By Angela Lambinus
CCC Journalism Program

BLACKWOOD – As adjunct professor, massage therapist, director and more, Curt Whipple has plenty of accomplishments to be proud of.

Whipple grew up looking up to his parents as his mentors to become the person he is today. His father, an opera singer, and mother, a painter and nurse, he knew he was following in good shoes.

Whipple says he knew growing up he wanted to be in the acting industry, even pursuing a major in education at Penn State, Whipple changed his plans when his father told him to do what he loves to do. Whipple graduated from Penn State University with a bachelor in fine arts, followed by two years post-graduate in professional acting at The Neighborhood Playhouse School of the Theater in NYC under Sanford Meisner, who became another mentor in Whipple’s life.

As an adjunct professor at Camden County College for 18 years and Rowan University for 22 years, Whipple teaches public speaking, acting and voice articulation. As a director, Whipple directs “Spoon River Anthology” for Camden County College and has directed in Philadelphia at the Walnut St. Theater for plays including “Savage in Limbo,” “Women of Manhattan” and “Hurley Burley.” Before his directing came along, Whipple was an actor since the age of 7, including acting in New York City for 15 years in soap operas such as “Another World” and “All My Children.”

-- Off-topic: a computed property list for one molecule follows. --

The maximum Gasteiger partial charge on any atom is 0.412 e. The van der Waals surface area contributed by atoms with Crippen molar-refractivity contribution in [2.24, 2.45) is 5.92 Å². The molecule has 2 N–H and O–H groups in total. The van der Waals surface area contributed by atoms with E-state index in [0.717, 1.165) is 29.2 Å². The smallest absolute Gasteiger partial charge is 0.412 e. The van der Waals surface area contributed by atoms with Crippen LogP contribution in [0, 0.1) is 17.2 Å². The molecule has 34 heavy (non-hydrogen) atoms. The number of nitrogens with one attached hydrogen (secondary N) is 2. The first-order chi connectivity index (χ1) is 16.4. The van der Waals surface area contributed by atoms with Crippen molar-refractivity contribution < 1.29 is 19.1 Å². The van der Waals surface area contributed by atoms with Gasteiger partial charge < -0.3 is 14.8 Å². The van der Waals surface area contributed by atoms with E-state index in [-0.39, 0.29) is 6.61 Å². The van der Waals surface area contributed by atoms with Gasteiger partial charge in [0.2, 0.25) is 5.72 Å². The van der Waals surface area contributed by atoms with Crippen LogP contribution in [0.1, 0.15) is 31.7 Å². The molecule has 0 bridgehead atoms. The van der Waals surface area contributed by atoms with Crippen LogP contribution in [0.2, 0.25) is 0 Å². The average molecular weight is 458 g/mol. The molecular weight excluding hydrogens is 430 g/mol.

Aside from all of these accomplishments, Whipple also has been a massage therapist for 15 years, taught massage therapy for seven years and is working at his private practice.

When asked what he likes to do on his down time away from teaching, directing, acting, etc., he says he likes to go to the shore and loves to go to restaurants and try new food. Whipple also loves to travel, having been all over to places like England, Germany, Italy, China, Switzerland and Peru.

Describing himself as spontaneous, humorous and “a bit devilish,” Whipple states, “I love new adventures in learning and travel,” and says there is not much in his life he would change. As to what’s next for him in life, he replies, “Everything. Developing interior design, shore time, travel.”

Michael Avery, a student in Whipple’s public speaking class, says the one thing Whipple has taught him that he’ll hold onto for the future is, “Never be afraid to step up to the plate. You’ll succeed when you do. When you hide, you’ll accomplish nothing.”

Whipple adds, “You have to be careful of following the mentality of the herd. Don’t do what others say you should, as opposed to making choices for yourself.”

Professor Curt Whipple discusses a poster for a presentation for public speaking. By Angela Lambinus, CCC Journalism Program

Professor Curt Whipple discusses a poster for a presentation for public speaking. By Angela Lambinus, CCC Journalism Program

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